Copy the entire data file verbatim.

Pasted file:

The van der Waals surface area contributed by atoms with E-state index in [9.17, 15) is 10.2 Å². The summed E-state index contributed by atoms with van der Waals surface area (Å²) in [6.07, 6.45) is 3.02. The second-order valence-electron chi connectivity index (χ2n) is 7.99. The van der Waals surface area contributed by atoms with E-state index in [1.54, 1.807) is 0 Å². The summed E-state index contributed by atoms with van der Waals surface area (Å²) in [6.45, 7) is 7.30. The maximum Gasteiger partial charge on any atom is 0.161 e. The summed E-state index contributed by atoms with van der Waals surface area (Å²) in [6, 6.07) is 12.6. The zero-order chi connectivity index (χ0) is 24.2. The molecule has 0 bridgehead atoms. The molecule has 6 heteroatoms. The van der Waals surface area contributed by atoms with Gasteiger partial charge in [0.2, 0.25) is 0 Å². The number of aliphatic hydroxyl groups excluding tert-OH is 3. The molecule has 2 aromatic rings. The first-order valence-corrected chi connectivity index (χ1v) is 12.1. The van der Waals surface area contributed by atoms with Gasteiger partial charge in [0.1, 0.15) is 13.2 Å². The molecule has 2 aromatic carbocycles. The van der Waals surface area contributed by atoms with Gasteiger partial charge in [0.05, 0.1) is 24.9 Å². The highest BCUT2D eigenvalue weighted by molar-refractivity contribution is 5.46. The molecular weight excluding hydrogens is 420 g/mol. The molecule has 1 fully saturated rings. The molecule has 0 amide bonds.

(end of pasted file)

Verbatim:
The van der Waals surface area contributed by atoms with E-state index in [9.17, 15) is 10.2 Å². The summed E-state index contributed by atoms with van der Waals surface area (Å²) in [6.07, 6.45) is 3.02. The second-order valence-electron chi connectivity index (χ2n) is 7.99. The van der Waals surface area contributed by atoms with E-state index in [1.54, 1.807) is 0 Å². The summed E-state index contributed by atoms with van der Waals surface area (Å²) in [6.45, 7) is 7.30. The maximum Gasteiger partial charge on any atom is 0.161 e. The summed E-state index contributed by atoms with van der Waals surface area (Å²) in [6, 6.07) is 12.6. The zero-order chi connectivity index (χ0) is 24.2. The molecule has 0 bridgehead atoms. The molecule has 6 heteroatoms. The van der Waals surface area contributed by atoms with Gasteiger partial charge in [0.2, 0.25) is 0 Å². The number of aliphatic hydroxyl groups excluding tert-OH is 3. The molecule has 2 aromatic rings. The first-order valence-corrected chi connectivity index (χ1v) is 12.1. The van der Waals surface area contributed by atoms with Gasteiger partial charge in [0.1, 0.15) is 13.2 Å². The molecule has 2 aromatic carbocycles. The van der Waals surface area contributed by atoms with Gasteiger partial charge in [0.05, 0.1) is 24.9 Å². The highest BCUT2D eigenvalue weighted by molar-refractivity contribution is 5.46. The molecular weight excluding hydrogens is 420 g/mol. The molecule has 1 fully saturated rings. The molecule has 0 amide bonds.